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A farewell to perfectionism and embracing the "F" word

Judith Carlisle, Head of Oxford High School, on unhelpful perfectionism hampering growth, both intellectually and creatively


"OHS students begin to appreciate that the further one goes in academia, the less likely it is that an answer will be correct or perfect"

Is perfectionism ever helpful? Should we ever celebrate failure? These were questions considered by delegates when I spoke at the 2016 Global Forum on Girls' Education in New York in February. With my fellow GDST Head, Jane Lunnon from Wimbledon High School, we shared our expertise in changing mind-sets in the school community to encourage girls to learn from failure and wave goodbye to perfectionism.

This Global Forum brought together leading educators, researchers, advocates, authors and practitioners from across the globe to exchange best practices and innovative approaches for the healthy development of girls, and it was thrilling to realise that what I had started working on two years ago at Oxford High, now has a truly international platform.


 

This journey from my initial interview on BBC Radio 4’s Today programme to talk about the concept of challenging unhelpful perfectionism (the Death of Little Miss Perfect) to speaking at the a global conference of leaders in education has been an opportunity to champion a fundamental shift in helping girls develop into happy, healthy and high-achieving young women who can also be influential contributors in the global economy of the future.

Our work at Oxford High School has always been rooted in research, notably that of Roz Shafran, Professor of Translational Psychology at the UCL Institute of Child Health and Professor Erica McWilliam, Adjunct Professor, ARC Centre of Excellence for Creative Industries and Innovation in Queensland, Australia . The concept of unhelpful perfectionism hampers growth, both intellectually and creatively, and young adults fear taking risks or lean towards not doing something unless it’s going to be right. This erodes self-esteem or, worse, means that self-respect is disproportionately dependent on striving and achievement. It is no surprise then that this can often lead to patterns of behaviour such as anxiety, procrastination, self-harm and eating disorders.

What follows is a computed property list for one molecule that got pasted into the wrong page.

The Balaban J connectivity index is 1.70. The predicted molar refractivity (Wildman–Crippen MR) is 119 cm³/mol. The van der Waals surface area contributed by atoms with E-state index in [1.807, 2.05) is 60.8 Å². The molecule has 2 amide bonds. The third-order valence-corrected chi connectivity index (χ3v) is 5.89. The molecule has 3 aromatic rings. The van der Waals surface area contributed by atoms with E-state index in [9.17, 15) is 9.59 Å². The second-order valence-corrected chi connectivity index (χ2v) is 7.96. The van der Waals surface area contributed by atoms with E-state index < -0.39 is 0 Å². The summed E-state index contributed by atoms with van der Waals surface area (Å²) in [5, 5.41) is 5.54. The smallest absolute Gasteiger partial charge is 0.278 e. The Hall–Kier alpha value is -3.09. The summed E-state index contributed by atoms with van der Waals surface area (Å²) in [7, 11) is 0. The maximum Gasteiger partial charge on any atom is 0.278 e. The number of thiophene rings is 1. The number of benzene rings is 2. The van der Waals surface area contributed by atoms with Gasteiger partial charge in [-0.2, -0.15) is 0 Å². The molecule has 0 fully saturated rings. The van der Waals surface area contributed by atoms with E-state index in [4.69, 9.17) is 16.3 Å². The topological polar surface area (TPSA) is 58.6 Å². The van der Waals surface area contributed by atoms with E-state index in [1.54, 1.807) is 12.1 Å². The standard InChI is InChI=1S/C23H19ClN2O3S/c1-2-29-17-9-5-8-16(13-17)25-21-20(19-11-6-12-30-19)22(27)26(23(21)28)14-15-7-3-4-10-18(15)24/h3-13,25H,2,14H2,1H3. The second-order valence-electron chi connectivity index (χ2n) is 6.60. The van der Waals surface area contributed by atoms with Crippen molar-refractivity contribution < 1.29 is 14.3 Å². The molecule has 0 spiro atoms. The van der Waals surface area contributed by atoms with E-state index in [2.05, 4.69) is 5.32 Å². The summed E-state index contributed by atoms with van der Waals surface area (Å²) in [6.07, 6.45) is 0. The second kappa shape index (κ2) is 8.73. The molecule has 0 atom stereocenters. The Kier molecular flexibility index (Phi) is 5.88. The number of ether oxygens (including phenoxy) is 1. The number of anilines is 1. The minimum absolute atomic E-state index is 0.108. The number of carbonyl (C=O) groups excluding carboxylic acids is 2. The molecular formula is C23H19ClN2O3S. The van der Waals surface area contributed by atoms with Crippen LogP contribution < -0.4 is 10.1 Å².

Here at Oxford High, this philosophy is now embedded within our strategic planning. Our firm belief in this approach manifests itself in the way that we teach and the way our school puts girls first as its core value. We have programmes to support student and staff well-being which are designed to complement high performance, we have a Happiness strand to our Strategic Plan and we have introduced a Cognitive Behavioural Coaching pilot scheme for both staff and students.

I believe that we must help young women develop a sense of their own internal validation. We lead this in school via specific activities to tackle unhelpful perfectionism. Pupils reflect on how to be kind to themselves and grow their self-respect and confidence and to nurture their sense of adventure and fun through challenging the norm. We believe in developing their elasticity of mind. OHS students begin to appreciate that the further one goes in academia, the less likely it is that an answer will be correct or perfect. As teachers, we design learning activities which require students to experience the complex, the unfamiliar and the not yet resolved answers. We want our girls to understand that failure is a normal thing to happen in life and it is how we deal with it that counts - whether that’s a teacher sharing her (seven!) attempts to pass her driving test, a scientific experiment that may go completely wrong, trying out for a football or cricket team if they have only played netball before or having a go at a completely new EPQ topic because, simply, it’s something they’ve always wanted to explore.

Interestingly, we are seeing the results of this approach to building resilience come to fruition in our exam performance. Last year’s GCSE results saw 94.5% of the girls rated which was a considerable increase of 4% from 2014. More important to me is that a recent parental survey showed a huge percentage of our parents felt that we exceeded their expectations - with our care of their daughters rated very highly indeed.

I ended my talk in NY with a slide of a floating armadillo basking in a warm river. Why you may ask? Well, the current buzz word for ‘resilience’ is now ‘buoyancy’ and I was seeking to visualise how an armoured, combative creature will always have a soft, vulnerable underbelly to protect, and knowing how to balance both features of your personality really is the best route to buoyancy!

 

- Judith Carlisle, Head of Oxford High School

 

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